Ah, a summer day at the beach. You just set up a chair and dig your toes into the warm sand. But heads up: The sand is teeming with all sorts of creepy crawlies, and some of them might be relatively dangerous. Perhaps you'd like to put on your shoes?
In addition to the jellyfish and broken bottles that can make sand hazardous, it can be home to some mean pathogens. From 2011 to 2012, the U.S. Centers for Disease Control and Prevention (CDC) reported 90 disease outbreaks in the U.S. and Puerto Rico linked to recreational water. Many were tied to treated water sources such as pools and waterparks, but other were associated with oceans and rivers.
Here's a look at what you might find:
These parasitic worms made the news when a Canadian couple contracted a hookworm infection while walking barefoot on the beach in the Dominican Republic. Hookworm eggs are passed in the feces of an infected person and are transmitted by walking on infected soil or sand, according to the CDC. Itching and rash are the typical signs of infection. Infections are treatable with medication.
E. coli and other stomach bugs
Wastewater from sewage and other sources can contaminate seawater. Researchers have found fecal bacteria levels in beach sand that are 10 to 100 times higher than in adjacent seawater. They find that bacteria tend to decay more slowly in the sand than in the water, often leaving behind high levels of bacteria such as E. coli. This fecal-contaminated trip to the beach can lead to stomachaches, rashes and diarrhea. A 2012 study, which analyzed sand from 53 California beaches, found E. coli and enterococcus, along with salmonella and campylobacter, which sometimes trigger food poisoning.
There are certain fungi called dermatophytes that cause nail and skin infections. They can be spread easily by people, animals, or contact with soil or sand, and these dermatophytes have been found on beaches, according to the American Society for Microbiology (ASM). Common beach fungi include Trichophyton mentagrophytes and Trichophyton rubrum, which can cause fungal infections such as athlete's foot, ringworm and nail infections. They're most common in patients with poor immune systems, but anyone can get a fungal infection. They are typically treated with topical antifungal medications.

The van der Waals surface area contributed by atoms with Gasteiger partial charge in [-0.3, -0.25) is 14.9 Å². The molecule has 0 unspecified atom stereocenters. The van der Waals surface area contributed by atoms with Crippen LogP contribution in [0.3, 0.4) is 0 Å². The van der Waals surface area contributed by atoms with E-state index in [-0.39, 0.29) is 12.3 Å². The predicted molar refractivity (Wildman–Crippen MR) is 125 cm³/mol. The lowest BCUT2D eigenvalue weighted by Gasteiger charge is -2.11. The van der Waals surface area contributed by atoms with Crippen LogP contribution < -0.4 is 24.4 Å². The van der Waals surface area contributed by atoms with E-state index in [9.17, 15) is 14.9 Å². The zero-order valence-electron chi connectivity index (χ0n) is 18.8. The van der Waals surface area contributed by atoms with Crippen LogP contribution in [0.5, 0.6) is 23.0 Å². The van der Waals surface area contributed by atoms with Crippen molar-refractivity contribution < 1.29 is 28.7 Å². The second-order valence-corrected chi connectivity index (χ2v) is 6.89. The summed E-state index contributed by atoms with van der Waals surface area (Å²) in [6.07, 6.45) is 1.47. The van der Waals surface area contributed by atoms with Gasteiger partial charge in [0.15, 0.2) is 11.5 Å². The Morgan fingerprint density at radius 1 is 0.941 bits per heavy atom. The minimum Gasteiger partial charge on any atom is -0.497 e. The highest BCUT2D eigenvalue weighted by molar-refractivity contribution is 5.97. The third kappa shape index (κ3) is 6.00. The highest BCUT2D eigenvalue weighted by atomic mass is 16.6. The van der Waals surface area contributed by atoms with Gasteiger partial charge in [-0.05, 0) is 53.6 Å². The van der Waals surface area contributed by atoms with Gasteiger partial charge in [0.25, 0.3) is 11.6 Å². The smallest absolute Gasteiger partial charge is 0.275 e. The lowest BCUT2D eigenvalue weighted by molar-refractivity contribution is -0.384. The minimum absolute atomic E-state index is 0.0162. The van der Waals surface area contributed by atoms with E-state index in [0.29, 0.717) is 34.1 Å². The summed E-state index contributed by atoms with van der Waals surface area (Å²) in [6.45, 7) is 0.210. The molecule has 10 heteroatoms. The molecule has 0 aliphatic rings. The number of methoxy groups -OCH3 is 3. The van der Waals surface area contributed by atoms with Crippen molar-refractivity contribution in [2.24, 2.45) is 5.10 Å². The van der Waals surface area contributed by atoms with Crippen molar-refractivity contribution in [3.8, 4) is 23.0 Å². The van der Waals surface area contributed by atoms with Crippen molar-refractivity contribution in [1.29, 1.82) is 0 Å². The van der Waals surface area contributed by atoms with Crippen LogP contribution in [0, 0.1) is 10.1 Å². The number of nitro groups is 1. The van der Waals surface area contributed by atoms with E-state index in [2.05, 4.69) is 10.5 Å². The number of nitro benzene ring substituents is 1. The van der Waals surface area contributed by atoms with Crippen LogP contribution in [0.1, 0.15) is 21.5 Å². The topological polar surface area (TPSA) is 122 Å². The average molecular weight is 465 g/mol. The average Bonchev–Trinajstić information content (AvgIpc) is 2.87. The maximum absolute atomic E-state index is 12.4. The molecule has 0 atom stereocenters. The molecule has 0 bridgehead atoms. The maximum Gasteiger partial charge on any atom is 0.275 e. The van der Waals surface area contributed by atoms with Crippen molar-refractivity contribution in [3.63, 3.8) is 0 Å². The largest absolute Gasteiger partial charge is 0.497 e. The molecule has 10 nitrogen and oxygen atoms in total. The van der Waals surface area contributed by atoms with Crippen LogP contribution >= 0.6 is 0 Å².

Are dogs allowed on the beach? Then they may be bringing some unsavory friends. One possibility is the Toxocara canis parasite, a type of roundwarm, warns the ASM. It primarily infects dogs, but people can become infected by accidentally ingesting the eggs. If your hands get sandy and you don't have a chance to wash up before lunch, for example, that's how the parasites might get into your system. According to the CDC, in most cases, Toxocara infections aren't serious in humans and most adults may not even notice any symptoms.
The superbug MRSA — officially methicillin-resistant Staphylococcus aureus — is a common concern in hospitals. But a warm, wet and highly populated beach environment makes another perfect breeding ground for the infection to spread. A 2012 study of three Southern California beaches found staph bacteria in 53 percent of sand samples and MRSA bacteria in 2.7 percent of sand samples. Scientists are still researching whether MRSA poses a risk to people at the beach, even in those high levels.
Although they sound like something out of a horror movie, flesh-eating bacteria are pretty serious microbes that can enter your system through eating seafood or getting seawater in open cuts. Vibrio vulnificus bacteria live in coastal water, and the concentration is higher in May through October when water temperatures are warmer, according to the CDC. Just wading in water with a wound is enough to get infected, and infections can quickly lead to serious lesions and may require amputation. Cover wounds, if possible, with a waterproof bandage, and wash them immediately when leaving the water.
According to the CDC, norovirus outbreaks are typically found at hospitals, schools, restaurants and cruise ships. However, it is possible to contract the highly contagious virus while at the beach since the virus is most common in areas where people are in close quarters.
In July 2018, nearly 100 people in Maine caught norovirus after swimming at Woods Pond Beach. State officials believe someone who had norovirus contaminated the water. Most of the people who became ill swam underwater, swallowed the water or took care of someone who became ill from being in the water. "It’s highly contagious, so it would appear that there’s a human element there, that somebody had it and was at the beach," Bridgton town manager Bob Peabody told the Portland Press Herald. "I think the message is, if you’re sick or your children are sick, don’t go to the beach."
Symptoms include diarrhea, vomiting, nausea and stomach pain. The best prevention at the beach is to avoid swallowing water and wash your hands with soap after swimming.
Editor's note: This article has been updated since it was originally published in June 2018.